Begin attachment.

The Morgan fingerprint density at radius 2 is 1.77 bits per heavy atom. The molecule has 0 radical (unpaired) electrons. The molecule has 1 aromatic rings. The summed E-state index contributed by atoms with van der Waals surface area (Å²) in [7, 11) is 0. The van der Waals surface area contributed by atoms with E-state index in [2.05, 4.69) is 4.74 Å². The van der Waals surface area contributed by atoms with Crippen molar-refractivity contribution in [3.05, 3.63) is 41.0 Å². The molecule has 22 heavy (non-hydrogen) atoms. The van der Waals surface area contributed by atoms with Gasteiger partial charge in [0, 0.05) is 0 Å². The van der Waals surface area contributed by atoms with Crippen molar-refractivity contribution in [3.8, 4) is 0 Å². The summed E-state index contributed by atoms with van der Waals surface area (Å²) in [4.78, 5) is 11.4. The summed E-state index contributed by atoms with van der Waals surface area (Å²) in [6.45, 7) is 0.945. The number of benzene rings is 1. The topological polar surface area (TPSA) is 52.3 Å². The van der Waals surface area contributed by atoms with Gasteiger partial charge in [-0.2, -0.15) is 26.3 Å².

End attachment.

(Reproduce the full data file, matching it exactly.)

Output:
The Morgan fingerprint density at radius 2 is 1.77 bits per heavy atom. The molecule has 0 radical (unpaired) electrons. The molecule has 1 aromatic rings. The summed E-state index contributed by atoms with van der Waals surface area (Å²) in [7, 11) is 0. The van der Waals surface area contributed by atoms with E-state index in [2.05, 4.69) is 4.74 Å². The van der Waals surface area contributed by atoms with Crippen molar-refractivity contribution in [3.05, 3.63) is 41.0 Å². The molecule has 22 heavy (non-hydrogen) atoms. The van der Waals surface area contributed by atoms with Gasteiger partial charge in [0, 0.05) is 0 Å². The van der Waals surface area contributed by atoms with Crippen molar-refractivity contribution in [3.8, 4) is 0 Å². The summed E-state index contributed by atoms with van der Waals surface area (Å²) in [4.78, 5) is 11.4. The summed E-state index contributed by atoms with van der Waals surface area (Å²) in [6.45, 7) is 0.945. The number of benzene rings is 1. The topological polar surface area (TPSA) is 52.3 Å². The van der Waals surface area contributed by atoms with Gasteiger partial charge in [-0.2, -0.15) is 26.3 Å².